An additional analysis categorized all individuals by whether or not treatment would be recommended, defined at visit 2 (when the mean age was 57 years) based on the Eighth Joint National Committee (JNC-8) hypertension guidelines.23Treatment not indicated defined participants without diabetes mellitus and without chronic kidney disease (estimated glomerular filtration rate calculated using the Chronic Kidney Disease Epidemiology Collaboration equation24 of <60 mL/min/1.73 m2) who were 60 years or older with SBP of less than 150 mm Hg and DBP of less than 90 mm Hg or younger than 60 years with SBP of less than 140 mm Hg and DBP of less than 90 mm Hg and who were not using antihypertensives. Indication for treatment defined all participants 60 years or older with SBP of at least 150 mm Hg or DBP of at least 90 mm Hg or younger than 60 years with SBP of at least 140 mm Hg or DBP of at least 90 mm Hg and not using any antihypertensives or all participants with diabetes mellitus or chronic kidney disease (any age) and SBP of at least 140 mm Hg or DBP of at least 90 mm Hg.
Statistical analysis was performed using commercially available software (SAS, version 9.3 [SAS Institute Inc] and STATA, version 13.0 [StataCorp]). A P value of less than .05 was significant, and tests were 2 sided. Linear regression models fit with generalized estimating equations were used to evaluate associations with cognitive performance trajectories using robust variance and an unstructured correlation matrix. Models included adjustment for visit 2 age, age squared, sex, center or a combined race-center variable, education, body mass index, diabetes mellitus, alcohol consumption, smoking status, apolipoprotein E ε4 genotype, and stroke history. Linear spline terms represented time since baseline (knot at 6 years, corresponding to the visits 2-4 interval). We included interaction terms for each covariate with each time spline term except alcohol by time and stroke by time spline (nonsignificant). Based on the interactions of hypertension (or SBP) by time, we calculated the additional 20-year decline associated with each hypertension definition. We found a significant effect modification (P = .01 for interaction) by race for the continuous SBP models, so for SBP we report only race-stratified models. Categorical models did not show race interactions, so for these we present race-combined and race-stratified results. Model diagnostics confirmed adequate model fit. All participants with baseline cognitive testing contributed data to the generalized estimating equation analysis. In a sensitivity analysis, we omitted all cognitive test scores after an adjudicated stroke.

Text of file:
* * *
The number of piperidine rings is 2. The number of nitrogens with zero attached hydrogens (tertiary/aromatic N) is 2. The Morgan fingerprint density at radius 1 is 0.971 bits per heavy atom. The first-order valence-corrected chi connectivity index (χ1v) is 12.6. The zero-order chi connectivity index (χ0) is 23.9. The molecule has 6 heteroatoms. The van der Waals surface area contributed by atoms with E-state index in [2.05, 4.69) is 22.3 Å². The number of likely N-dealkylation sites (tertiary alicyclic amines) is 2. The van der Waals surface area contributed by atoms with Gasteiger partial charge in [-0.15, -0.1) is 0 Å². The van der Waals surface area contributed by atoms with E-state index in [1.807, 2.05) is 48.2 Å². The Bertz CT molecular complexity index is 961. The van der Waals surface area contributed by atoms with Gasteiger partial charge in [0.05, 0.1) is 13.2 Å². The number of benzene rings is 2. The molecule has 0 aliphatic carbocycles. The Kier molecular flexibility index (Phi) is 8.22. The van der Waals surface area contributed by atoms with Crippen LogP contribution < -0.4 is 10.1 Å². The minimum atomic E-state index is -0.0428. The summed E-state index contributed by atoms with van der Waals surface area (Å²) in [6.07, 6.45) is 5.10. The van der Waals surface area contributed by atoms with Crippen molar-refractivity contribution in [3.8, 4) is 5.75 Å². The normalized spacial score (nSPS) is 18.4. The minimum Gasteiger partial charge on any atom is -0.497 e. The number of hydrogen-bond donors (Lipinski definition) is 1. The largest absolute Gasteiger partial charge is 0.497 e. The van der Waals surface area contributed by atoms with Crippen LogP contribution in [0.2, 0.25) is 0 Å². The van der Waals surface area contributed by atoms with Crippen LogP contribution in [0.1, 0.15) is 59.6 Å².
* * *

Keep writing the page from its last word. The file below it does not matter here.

To account for death and dropout, we used the inverse probability of attrition weighting (IPAW) model (eMethods 1 and eTable 1 in the Supplement).25 The IPAW model weighted study participants by the inverse of the probability that they will die or drop out, estimated using logistic regression models, to compensate for underrepresentation of persons with characteristics associated with death or dropout. Individual probabilities are calculated from separate logistic models (eMethods 1 and eTable 1 in the Supplement) using information from visits and annual telephone calls. Weights are calculated as the inverse of the product of these probabilities, stabilized,26 and applied to our generalized estimating equation models.
We also account for informative attrition by assigning cognitive scores to persons missing cognitive data but who had hospitalizations with discharge codes for dementia. A previous report27 found strong associations of these cases with hypertension6 and prior low cognitive performance. Participants without hospitalizations and with dementia codes had nearly identical scores at visits 2 and 4, but those participants hospitalized with dementia about 2 years after visit 4 had z scores 1.33 units lower than at visit 227; using this value, we corrected scores otherwise expected for all individuals hospitalized with dementia discharge codes but who did not attend subsequent visits (eMethods 2 in the Supplement).